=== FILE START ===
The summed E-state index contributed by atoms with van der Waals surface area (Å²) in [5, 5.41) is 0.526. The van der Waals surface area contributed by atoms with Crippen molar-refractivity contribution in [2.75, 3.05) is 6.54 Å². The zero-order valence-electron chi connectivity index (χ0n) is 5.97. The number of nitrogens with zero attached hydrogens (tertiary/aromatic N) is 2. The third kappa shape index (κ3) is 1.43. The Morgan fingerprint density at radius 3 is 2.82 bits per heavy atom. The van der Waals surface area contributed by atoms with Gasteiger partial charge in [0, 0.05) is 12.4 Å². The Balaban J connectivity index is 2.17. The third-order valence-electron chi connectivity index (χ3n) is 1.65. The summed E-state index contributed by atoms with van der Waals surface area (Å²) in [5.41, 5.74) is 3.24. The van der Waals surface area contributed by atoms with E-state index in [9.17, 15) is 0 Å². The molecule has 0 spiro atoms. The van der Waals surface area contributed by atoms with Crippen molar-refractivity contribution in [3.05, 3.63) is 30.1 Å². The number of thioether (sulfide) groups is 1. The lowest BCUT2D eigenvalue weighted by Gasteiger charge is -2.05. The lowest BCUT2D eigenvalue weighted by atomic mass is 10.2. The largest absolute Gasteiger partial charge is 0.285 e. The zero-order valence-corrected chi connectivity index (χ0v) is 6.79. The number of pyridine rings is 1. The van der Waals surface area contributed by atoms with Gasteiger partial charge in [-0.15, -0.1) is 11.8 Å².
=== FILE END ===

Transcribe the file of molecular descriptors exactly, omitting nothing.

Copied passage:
The summed E-state index contributed by atoms with van der Waals surface area (Å²) in [5, 5.41) is 0.526. The van der Waals surface area contributed by atoms with Crippen molar-refractivity contribution in [2.75, 3.05) is 6.54 Å². The zero-order valence-electron chi connectivity index (χ0n) is 5.97. The number of nitrogens with zero attached hydrogens (tertiary/aromatic N) is 2. The third kappa shape index (κ3) is 1.43. The Morgan fingerprint density at radius 3 is 2.82 bits per heavy atom. The van der Waals surface area contributed by atoms with Gasteiger partial charge in [0, 0.05) is 12.4 Å². The Balaban J connectivity index is 2.17. The third-order valence-electron chi connectivity index (χ3n) is 1.65. The summed E-state index contributed by atoms with van der Waals surface area (Å²) in [5.41, 5.74) is 3.24. The van der Waals surface area contributed by atoms with E-state index in [9.17, 15) is 0 Å². The molecule has 0 spiro atoms. The van der Waals surface area contributed by atoms with Crippen molar-refractivity contribution in [3.05, 3.63) is 30.1 Å². The number of thioether (sulfide) groups is 1. The lowest BCUT2D eigenvalue weighted by Gasteiger charge is -2.05. The lowest BCUT2D eigenvalue weighted by atomic mass is 10.2. The largest absolute Gasteiger partial charge is 0.285 e. The zero-order valence-corrected chi connectivity index (χ0v) is 6.79. The number of pyridine rings is 1. The van der Waals surface area contributed by atoms with Gasteiger partial charge in [-0.15, -0.1) is 11.8 Å².